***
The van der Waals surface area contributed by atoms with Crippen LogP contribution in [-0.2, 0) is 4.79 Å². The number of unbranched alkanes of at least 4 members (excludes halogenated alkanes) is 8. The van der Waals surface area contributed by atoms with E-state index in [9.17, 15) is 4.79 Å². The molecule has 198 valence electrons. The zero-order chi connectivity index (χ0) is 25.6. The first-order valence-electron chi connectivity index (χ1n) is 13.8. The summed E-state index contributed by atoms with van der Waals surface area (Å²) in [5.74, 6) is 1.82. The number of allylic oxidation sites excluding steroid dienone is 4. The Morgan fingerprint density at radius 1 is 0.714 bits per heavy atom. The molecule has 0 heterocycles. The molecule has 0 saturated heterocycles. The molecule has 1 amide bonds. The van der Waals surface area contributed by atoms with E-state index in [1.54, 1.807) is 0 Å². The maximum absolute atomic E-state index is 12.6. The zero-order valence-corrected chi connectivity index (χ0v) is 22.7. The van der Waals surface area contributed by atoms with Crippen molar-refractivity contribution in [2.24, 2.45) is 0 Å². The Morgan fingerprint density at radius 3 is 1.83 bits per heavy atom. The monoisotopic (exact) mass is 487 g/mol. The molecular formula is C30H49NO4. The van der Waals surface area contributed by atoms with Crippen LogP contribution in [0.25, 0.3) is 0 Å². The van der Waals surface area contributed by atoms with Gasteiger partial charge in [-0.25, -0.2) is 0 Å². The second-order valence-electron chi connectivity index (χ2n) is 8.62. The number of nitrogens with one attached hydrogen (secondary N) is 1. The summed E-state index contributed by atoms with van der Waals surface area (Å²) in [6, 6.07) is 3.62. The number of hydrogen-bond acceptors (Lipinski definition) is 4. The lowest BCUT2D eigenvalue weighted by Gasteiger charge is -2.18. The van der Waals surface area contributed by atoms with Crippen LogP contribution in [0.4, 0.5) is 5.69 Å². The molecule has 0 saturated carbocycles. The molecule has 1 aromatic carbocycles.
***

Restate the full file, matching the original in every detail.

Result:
The van der Waals surface area contributed by atoms with Crippen LogP contribution in [-0.2, 0) is 4.79 Å². The number of unbranched alkanes of at least 4 members (excludes halogenated alkanes) is 8. The van der Waals surface area contributed by atoms with E-state index in [9.17, 15) is 4.79 Å². The molecule has 198 valence electrons. The zero-order chi connectivity index (χ0) is 25.6. The first-order valence-electron chi connectivity index (χ1n) is 13.8. The summed E-state index contributed by atoms with van der Waals surface area (Å²) in [5.74, 6) is 1.82. The number of allylic oxidation sites excluding steroid dienone is 4. The Morgan fingerprint density at radius 1 is 0.714 bits per heavy atom. The molecule has 0 heterocycles. The molecule has 0 saturated heterocycles. The molecule has 1 amide bonds. The van der Waals surface area contributed by atoms with E-state index in [1.54, 1.807) is 0 Å². The maximum absolute atomic E-state index is 12.6. The zero-order valence-corrected chi connectivity index (χ0v) is 22.7. The van der Waals surface area contributed by atoms with Crippen molar-refractivity contribution in [2.24, 2.45) is 0 Å². The Morgan fingerprint density at radius 3 is 1.83 bits per heavy atom. The monoisotopic (exact) mass is 487 g/mol. The molecular formula is C30H49NO4. The van der Waals surface area contributed by atoms with Crippen LogP contribution in [0.25, 0.3) is 0 Å². The van der Waals surface area contributed by atoms with Gasteiger partial charge in [-0.25, -0.2) is 0 Å². The second-order valence-electron chi connectivity index (χ2n) is 8.62. The number of nitrogens with one attached hydrogen (secondary N) is 1. The summed E-state index contributed by atoms with van der Waals surface area (Å²) in [6, 6.07) is 3.62. The number of hydrogen-bond acceptors (Lipinski definition) is 4. The lowest BCUT2D eigenvalue weighted by Gasteiger charge is -2.18. The van der Waals surface area contributed by atoms with Crippen LogP contribution in [0.4, 0.5) is 5.69 Å². The molecule has 0 saturated carbocycles. The molecule has 1 aromatic carbocycles.